Teachers on strike at Stocklake Park Community School, Aylesbury, on February 1. Image: Linda H / @lCitizenErased
Up to half a million people are on strike across Britain today in what is thought to be the biggest walkout in a decade. Teachers, university staff, civil servants, Border Force workers and train drivers have joined coordinated strike action, forcing schools to close, trains to stop running and airports to be gridlocked.
“I don’t think we have a name for what this is yet”, trade unions historian Dr Edda Nicolson told The Big Issue, responding to the mass walkout.
“I would call it the most important coordinated action we have seen since the 1926 General Strike.”
Talks between ministers and unions have continued to falter, with fewer than one in five people thinking Rishi Sunak’s government is doing a good job negotiating with trade unions to prevent strikes, according to a recent poll from Ipsos.
Around 300,000 teachers in England and Wales, plus teaching support staff in Wales, have left their classrooms, affecting more than 23,000 schools.
The National Education Union is holding huge rallies across the country, with thousands attending protest march in central London over the inadequacy of their pay against soaring inflation, which has contributed to a staff exodus.
Teachers at Bishop Thomas Grant School in south London travelled on the “strike bus” to join the demonstration marching through the centre of the capital.
Elsewhere, teachers bumped into striking train drivers outside London’s Euston station where members of Aslef union stood on the picket line. It’s estimated roughly 12,500 train drivers are on strike, affecting 15 train companies. Drivers represented by the RMT union have also walked out, with the combined efforts causing around 70 per cent of services to be cancelled nationally.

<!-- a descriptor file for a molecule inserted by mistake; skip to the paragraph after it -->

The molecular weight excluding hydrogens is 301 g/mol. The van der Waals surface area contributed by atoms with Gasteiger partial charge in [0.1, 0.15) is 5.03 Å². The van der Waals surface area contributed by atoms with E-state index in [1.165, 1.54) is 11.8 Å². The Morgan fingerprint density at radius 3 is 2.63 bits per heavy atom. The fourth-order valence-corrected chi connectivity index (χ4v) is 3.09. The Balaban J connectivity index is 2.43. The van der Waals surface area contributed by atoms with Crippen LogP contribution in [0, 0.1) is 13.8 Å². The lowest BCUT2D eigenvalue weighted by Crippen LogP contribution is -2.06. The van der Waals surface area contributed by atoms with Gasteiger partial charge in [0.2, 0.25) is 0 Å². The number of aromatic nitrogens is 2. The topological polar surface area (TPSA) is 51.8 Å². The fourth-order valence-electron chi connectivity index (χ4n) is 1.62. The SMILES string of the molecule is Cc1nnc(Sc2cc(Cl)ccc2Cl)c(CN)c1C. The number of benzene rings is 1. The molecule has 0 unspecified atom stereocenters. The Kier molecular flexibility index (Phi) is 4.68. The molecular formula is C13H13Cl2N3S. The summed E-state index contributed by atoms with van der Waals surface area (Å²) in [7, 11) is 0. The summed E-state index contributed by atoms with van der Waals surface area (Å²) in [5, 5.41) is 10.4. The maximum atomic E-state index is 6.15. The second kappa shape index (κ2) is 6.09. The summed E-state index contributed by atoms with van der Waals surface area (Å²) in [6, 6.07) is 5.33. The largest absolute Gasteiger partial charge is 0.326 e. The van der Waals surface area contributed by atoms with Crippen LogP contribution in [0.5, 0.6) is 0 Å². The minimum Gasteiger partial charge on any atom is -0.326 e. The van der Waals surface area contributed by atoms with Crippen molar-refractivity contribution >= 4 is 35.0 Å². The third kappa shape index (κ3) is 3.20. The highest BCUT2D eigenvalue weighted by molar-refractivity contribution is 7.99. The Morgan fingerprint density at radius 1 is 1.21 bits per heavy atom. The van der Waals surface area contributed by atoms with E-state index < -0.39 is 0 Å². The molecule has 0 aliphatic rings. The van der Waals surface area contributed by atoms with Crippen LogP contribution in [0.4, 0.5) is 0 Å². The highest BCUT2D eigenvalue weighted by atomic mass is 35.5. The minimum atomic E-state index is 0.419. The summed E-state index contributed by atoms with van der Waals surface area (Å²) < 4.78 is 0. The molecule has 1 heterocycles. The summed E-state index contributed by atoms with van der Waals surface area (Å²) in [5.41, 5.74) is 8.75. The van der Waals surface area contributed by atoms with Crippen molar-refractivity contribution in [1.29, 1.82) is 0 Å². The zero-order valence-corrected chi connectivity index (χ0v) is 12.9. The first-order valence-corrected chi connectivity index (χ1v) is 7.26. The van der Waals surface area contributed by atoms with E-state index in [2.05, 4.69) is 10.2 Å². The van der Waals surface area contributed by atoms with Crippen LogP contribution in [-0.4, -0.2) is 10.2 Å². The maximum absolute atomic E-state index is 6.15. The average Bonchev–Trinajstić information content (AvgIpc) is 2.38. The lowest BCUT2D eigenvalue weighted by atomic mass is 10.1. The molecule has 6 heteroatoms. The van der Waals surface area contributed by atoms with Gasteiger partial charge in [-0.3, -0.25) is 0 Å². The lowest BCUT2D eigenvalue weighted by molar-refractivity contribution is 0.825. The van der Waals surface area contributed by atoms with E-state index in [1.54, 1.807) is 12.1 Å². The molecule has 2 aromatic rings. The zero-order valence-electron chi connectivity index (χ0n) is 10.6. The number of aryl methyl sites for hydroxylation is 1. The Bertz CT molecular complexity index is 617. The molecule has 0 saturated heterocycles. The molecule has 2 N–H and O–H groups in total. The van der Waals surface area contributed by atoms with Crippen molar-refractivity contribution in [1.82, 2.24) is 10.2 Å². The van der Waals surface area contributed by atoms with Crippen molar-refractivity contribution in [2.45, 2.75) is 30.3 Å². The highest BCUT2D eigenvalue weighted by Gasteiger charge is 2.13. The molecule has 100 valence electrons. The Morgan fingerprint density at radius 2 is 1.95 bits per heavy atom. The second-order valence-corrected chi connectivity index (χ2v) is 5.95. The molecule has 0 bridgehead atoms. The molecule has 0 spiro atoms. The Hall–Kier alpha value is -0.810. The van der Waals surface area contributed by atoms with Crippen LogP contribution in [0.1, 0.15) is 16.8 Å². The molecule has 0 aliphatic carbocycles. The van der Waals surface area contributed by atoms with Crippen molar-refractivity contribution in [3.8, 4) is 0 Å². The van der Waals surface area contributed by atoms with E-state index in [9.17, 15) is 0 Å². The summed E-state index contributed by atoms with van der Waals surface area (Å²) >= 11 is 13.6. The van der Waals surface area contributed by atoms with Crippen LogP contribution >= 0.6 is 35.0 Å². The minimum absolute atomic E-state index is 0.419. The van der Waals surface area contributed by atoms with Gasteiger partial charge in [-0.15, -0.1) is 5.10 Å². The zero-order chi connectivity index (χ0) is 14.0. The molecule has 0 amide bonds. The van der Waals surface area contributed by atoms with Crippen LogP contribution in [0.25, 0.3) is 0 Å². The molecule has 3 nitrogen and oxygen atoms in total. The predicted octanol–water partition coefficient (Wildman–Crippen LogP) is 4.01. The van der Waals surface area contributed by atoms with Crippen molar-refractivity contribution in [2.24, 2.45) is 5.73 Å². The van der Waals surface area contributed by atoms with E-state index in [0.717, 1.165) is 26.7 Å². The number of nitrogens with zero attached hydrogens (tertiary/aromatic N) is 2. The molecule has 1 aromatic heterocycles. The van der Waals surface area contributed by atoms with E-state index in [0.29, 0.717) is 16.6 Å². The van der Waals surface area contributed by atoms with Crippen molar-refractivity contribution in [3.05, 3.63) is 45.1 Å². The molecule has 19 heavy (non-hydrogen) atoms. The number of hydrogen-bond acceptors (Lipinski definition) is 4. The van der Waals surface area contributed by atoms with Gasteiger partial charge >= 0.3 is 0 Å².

With 85 per cent of schools expected to close or partially close, picket lines big and small have appeared at hundreds of school gates across the UK.
Steyning Grammar School in West Sussex was forced to close to all pupils except for those in Year 11, with teachers manning a picket line at the secondary school entrance.
In Aylesbury, Buckinghamshire, teaching assistant Linda Harris, who is not on strike, showed up to support striking teachers in her community. “I refused to cross our picket,” she told The Big Issue, “[I] fully support our teacher colleagues.”
In further education, more than 70,000 staff at 150 universities walked out of lecture halls and study rooms today, with a further 17 days of strike action in February and March.
General secretary of the University and College Union (UCU) Jo Grady said her members will “walk out alongside fellow trade unions and hundreds of thousands of other workers to demand their fair share.”
UCU members at the University of Cambridge also manned a picket line in the centre of the city, with one banner reading: “Supervisers demand fair pay, secure contracts, paid training”.
“The longer the picket, the shorter the strike – and the Downing Site picket is too long to fit into one photo!” wrote Danika Parikh, archaeologist and postdoctoral fellow at the University of Cambridge.
Lecturers at the University of Kent held a picket line outside the arts building, complete with supportive dogs.
Civil servants in the PCS union have also joined the mega strike, walking out in government departments, including HMRC.
Around 60 civil servants gathered at a picket line outside the Home Office, in central London.
“Whether your picket looks like this or only has one person, PCS members are doing us proud today” wrote a PCS spokesperson on Twitter.
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